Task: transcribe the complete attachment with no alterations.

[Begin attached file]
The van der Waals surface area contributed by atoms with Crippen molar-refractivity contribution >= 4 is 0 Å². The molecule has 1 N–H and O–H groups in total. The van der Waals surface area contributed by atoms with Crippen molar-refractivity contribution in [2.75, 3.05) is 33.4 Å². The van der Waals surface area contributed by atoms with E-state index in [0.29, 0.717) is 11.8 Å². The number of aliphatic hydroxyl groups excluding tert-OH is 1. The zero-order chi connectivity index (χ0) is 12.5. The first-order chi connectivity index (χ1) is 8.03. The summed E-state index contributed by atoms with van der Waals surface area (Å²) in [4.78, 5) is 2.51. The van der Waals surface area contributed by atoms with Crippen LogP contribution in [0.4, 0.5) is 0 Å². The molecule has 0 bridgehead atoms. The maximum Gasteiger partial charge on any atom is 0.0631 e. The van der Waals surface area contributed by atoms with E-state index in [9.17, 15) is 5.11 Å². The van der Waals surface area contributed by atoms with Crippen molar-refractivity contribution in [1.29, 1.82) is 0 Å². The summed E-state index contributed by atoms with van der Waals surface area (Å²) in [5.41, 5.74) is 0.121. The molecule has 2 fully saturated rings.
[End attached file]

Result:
The van der Waals surface area contributed by atoms with Crippen molar-refractivity contribution >= 4 is 0 Å². The molecule has 1 N–H and O–H groups in total. The van der Waals surface area contributed by atoms with Crippen molar-refractivity contribution in [2.75, 3.05) is 33.4 Å². The van der Waals surface area contributed by atoms with E-state index in [0.29, 0.717) is 11.8 Å². The number of aliphatic hydroxyl groups excluding tert-OH is 1. The zero-order chi connectivity index (χ0) is 12.5. The first-order chi connectivity index (χ1) is 8.03. The summed E-state index contributed by atoms with van der Waals surface area (Å²) in [4.78, 5) is 2.51. The van der Waals surface area contributed by atoms with Crippen LogP contribution in [0.4, 0.5) is 0 Å². The molecule has 0 bridgehead atoms. The maximum Gasteiger partial charge on any atom is 0.0631 e. The van der Waals surface area contributed by atoms with E-state index in [9.17, 15) is 5.11 Å². The van der Waals surface area contributed by atoms with Crippen molar-refractivity contribution in [1.29, 1.82) is 0 Å². The summed E-state index contributed by atoms with van der Waals surface area (Å²) in [5.41, 5.74) is 0.121. The molecule has 2 fully saturated rings.